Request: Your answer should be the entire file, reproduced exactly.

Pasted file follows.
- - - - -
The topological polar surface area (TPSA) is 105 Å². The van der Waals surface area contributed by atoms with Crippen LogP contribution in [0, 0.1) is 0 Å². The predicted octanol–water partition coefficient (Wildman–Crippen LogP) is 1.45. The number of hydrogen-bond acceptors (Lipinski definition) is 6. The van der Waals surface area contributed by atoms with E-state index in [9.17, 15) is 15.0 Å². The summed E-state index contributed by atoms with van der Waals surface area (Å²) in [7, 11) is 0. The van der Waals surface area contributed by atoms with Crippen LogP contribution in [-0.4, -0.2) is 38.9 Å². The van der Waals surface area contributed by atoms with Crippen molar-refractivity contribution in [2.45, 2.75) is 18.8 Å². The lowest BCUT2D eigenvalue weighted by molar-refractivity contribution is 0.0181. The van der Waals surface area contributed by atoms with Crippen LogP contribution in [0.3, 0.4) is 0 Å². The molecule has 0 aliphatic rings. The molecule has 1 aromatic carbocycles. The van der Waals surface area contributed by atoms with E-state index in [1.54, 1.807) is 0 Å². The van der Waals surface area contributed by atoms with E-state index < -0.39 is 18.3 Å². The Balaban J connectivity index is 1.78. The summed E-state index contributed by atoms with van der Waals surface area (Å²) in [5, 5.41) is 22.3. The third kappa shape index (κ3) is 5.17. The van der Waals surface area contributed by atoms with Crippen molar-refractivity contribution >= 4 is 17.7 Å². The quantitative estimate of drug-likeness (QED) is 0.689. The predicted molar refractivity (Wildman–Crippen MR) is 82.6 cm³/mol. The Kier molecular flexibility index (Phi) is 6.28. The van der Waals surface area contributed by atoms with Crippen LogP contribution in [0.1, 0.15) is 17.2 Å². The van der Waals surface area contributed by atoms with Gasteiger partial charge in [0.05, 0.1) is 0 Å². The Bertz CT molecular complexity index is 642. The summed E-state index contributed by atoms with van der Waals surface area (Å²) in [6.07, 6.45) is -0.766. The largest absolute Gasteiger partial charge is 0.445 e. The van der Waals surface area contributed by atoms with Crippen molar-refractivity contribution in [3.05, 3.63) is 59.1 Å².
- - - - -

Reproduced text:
The topological polar surface area (TPSA) is 105 Å². The van der Waals surface area contributed by atoms with Crippen LogP contribution in [0, 0.1) is 0 Å². The predicted octanol–water partition coefficient (Wildman–Crippen LogP) is 1.45. The number of hydrogen-bond acceptors (Lipinski definition) is 6. The van der Waals surface area contributed by atoms with E-state index in [9.17, 15) is 15.0 Å². The summed E-state index contributed by atoms with van der Waals surface area (Å²) in [7, 11) is 0. The van der Waals surface area contributed by atoms with Crippen LogP contribution in [-0.4, -0.2) is 38.9 Å². The van der Waals surface area contributed by atoms with Crippen molar-refractivity contribution in [2.45, 2.75) is 18.8 Å². The lowest BCUT2D eigenvalue weighted by molar-refractivity contribution is 0.0181. The van der Waals surface area contributed by atoms with Crippen LogP contribution in [0.3, 0.4) is 0 Å². The molecule has 0 aliphatic rings. The molecule has 1 aromatic carbocycles. The van der Waals surface area contributed by atoms with E-state index in [1.54, 1.807) is 0 Å². The van der Waals surface area contributed by atoms with E-state index < -0.39 is 18.3 Å². The Balaban J connectivity index is 1.78. The summed E-state index contributed by atoms with van der Waals surface area (Å²) in [5, 5.41) is 22.3. The third kappa shape index (κ3) is 5.17. The van der Waals surface area contributed by atoms with Crippen molar-refractivity contribution >= 4 is 17.7 Å². The quantitative estimate of drug-likeness (QED) is 0.689. The predicted molar refractivity (Wildman–Crippen MR) is 82.6 cm³/mol. The Kier molecular flexibility index (Phi) is 6.28. The van der Waals surface area contributed by atoms with Crippen LogP contribution in [0.1, 0.15) is 17.2 Å². The van der Waals surface area contributed by atoms with Gasteiger partial charge in [0.05, 0.1) is 0 Å². The Bertz CT molecular complexity index is 642. The summed E-state index contributed by atoms with van der Waals surface area (Å²) in [6.07, 6.45) is -0.766. The largest absolute Gasteiger partial charge is 0.445 e. The van der Waals surface area contributed by atoms with Crippen molar-refractivity contribution in [3.05, 3.63) is 59.1 Å².